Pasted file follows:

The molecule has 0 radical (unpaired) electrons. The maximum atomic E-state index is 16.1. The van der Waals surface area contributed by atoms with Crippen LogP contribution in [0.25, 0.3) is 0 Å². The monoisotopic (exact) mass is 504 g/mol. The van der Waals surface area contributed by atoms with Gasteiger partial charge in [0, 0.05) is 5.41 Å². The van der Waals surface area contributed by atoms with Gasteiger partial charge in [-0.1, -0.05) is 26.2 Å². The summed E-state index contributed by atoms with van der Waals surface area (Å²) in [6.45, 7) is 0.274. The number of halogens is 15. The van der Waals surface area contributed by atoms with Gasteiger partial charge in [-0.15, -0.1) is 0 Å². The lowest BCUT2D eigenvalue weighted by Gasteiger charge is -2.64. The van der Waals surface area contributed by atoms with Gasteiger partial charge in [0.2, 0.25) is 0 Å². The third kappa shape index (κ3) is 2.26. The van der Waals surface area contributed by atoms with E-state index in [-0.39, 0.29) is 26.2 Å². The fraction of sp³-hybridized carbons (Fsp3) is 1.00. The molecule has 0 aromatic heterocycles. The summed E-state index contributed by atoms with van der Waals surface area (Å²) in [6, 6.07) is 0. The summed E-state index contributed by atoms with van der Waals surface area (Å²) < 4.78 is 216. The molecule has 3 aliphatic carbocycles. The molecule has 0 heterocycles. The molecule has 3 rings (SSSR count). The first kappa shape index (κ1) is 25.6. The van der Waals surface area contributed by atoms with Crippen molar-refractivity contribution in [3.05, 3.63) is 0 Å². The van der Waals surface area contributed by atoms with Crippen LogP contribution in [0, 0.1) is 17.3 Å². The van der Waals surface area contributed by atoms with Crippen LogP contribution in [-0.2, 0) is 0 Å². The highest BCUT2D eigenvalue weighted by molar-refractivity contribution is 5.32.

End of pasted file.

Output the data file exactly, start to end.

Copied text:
The molecule has 0 radical (unpaired) electrons. The maximum atomic E-state index is 16.1. The van der Waals surface area contributed by atoms with Crippen LogP contribution in [0.25, 0.3) is 0 Å². The monoisotopic (exact) mass is 504 g/mol. The van der Waals surface area contributed by atoms with Gasteiger partial charge in [0, 0.05) is 5.41 Å². The van der Waals surface area contributed by atoms with Gasteiger partial charge in [-0.1, -0.05) is 26.2 Å². The summed E-state index contributed by atoms with van der Waals surface area (Å²) in [6.45, 7) is 0.274. The number of halogens is 15. The van der Waals surface area contributed by atoms with Gasteiger partial charge in [-0.15, -0.1) is 0 Å². The lowest BCUT2D eigenvalue weighted by Gasteiger charge is -2.64. The van der Waals surface area contributed by atoms with Gasteiger partial charge in [0.2, 0.25) is 0 Å². The third kappa shape index (κ3) is 2.26. The van der Waals surface area contributed by atoms with E-state index in [-0.39, 0.29) is 26.2 Å². The fraction of sp³-hybridized carbons (Fsp3) is 1.00. The molecule has 0 aromatic heterocycles. The summed E-state index contributed by atoms with van der Waals surface area (Å²) in [6, 6.07) is 0. The summed E-state index contributed by atoms with van der Waals surface area (Å²) < 4.78 is 216. The molecule has 3 aliphatic carbocycles. The molecule has 0 heterocycles. The molecule has 3 rings (SSSR count). The first kappa shape index (κ1) is 25.6. The van der Waals surface area contributed by atoms with Crippen molar-refractivity contribution in [3.05, 3.63) is 0 Å². The van der Waals surface area contributed by atoms with Crippen LogP contribution in [0, 0.1) is 17.3 Å². The van der Waals surface area contributed by atoms with Crippen LogP contribution in [-0.2, 0) is 0 Å². The highest BCUT2D eigenvalue weighted by molar-refractivity contribution is 5.32.